- Improvement of the Judicial Branch’s human resources policies through: (a) the design and implementation of staff manuals; (b) their dissemination through the Judicial Branch’s intranet; (c) provision of continuing legal education and ethics training to judges, administrative, and technical staff. This would also involve the revision of the Judicial Career Law and review of the draft Administrative Career Law for proposal of improvements to the plenary chamber of the Supreme Court of Justice (SCJ) and the Congress.
- Promotion of the role of judges in El Salvador’s economic and social development through seminars, workshops and public information campaigns.
Component 5 - Project Management, Monitoring and Evaluation (appraisal: US$1.01 million; actual US$0.76 million).
- Strengthening of the capacity of the PCU.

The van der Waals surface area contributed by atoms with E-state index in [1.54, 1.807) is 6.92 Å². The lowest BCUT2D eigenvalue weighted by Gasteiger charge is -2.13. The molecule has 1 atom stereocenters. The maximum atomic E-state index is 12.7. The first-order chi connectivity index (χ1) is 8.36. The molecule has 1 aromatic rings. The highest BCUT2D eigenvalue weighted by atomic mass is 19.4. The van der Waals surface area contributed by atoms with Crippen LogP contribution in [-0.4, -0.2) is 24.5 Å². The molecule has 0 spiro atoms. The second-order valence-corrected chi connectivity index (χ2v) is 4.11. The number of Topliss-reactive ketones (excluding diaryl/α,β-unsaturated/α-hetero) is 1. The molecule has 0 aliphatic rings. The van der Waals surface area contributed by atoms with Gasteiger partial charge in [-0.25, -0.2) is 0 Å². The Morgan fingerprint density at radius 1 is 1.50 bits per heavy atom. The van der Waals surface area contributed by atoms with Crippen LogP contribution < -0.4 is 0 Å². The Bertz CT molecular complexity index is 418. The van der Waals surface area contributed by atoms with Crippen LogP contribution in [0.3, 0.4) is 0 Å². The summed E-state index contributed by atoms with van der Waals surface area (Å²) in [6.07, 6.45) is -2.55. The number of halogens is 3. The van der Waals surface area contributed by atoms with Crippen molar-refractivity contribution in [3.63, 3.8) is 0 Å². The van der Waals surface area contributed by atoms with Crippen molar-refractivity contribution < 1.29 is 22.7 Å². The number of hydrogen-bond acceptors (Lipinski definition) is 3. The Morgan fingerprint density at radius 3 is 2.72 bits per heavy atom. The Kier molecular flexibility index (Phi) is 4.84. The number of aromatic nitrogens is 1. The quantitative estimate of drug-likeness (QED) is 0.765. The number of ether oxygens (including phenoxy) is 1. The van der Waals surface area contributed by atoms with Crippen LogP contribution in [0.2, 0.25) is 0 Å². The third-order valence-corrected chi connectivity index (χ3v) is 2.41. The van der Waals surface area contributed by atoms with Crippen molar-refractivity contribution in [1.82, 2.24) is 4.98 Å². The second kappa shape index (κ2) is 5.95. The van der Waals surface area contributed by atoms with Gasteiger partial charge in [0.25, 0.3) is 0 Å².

- Carrying out of Project studies, audits and reviews. Annual audits, progress reports, mid-term review, user surveys, focus groups, dissemination materials, and modernization replication plans and other reports and sector studies would be supported under this subcomponent; and
- Design/implementation of a Project monitoring and evaluation (M&E) Program
d. Comments on Project Cost, Financing, Borrower Contribution, and Dates
Project Costs and Financing: Overall project costs were appraised at US$ 24.05 million; actual was US$21.71 million. The Bank loan was approved for US$18.20 million; actual was US$16.9 million (although the figure in Annex 1 of the ICR is $17.12 million, which the TTL explains was the estimated final disbursement at time of writing the ICR). In July 2010, the Government requested a reallocation of funds to reflect actual expenses across categories, as well as increasing the percentages of local expenditures to be financed under the credit to 90 percent.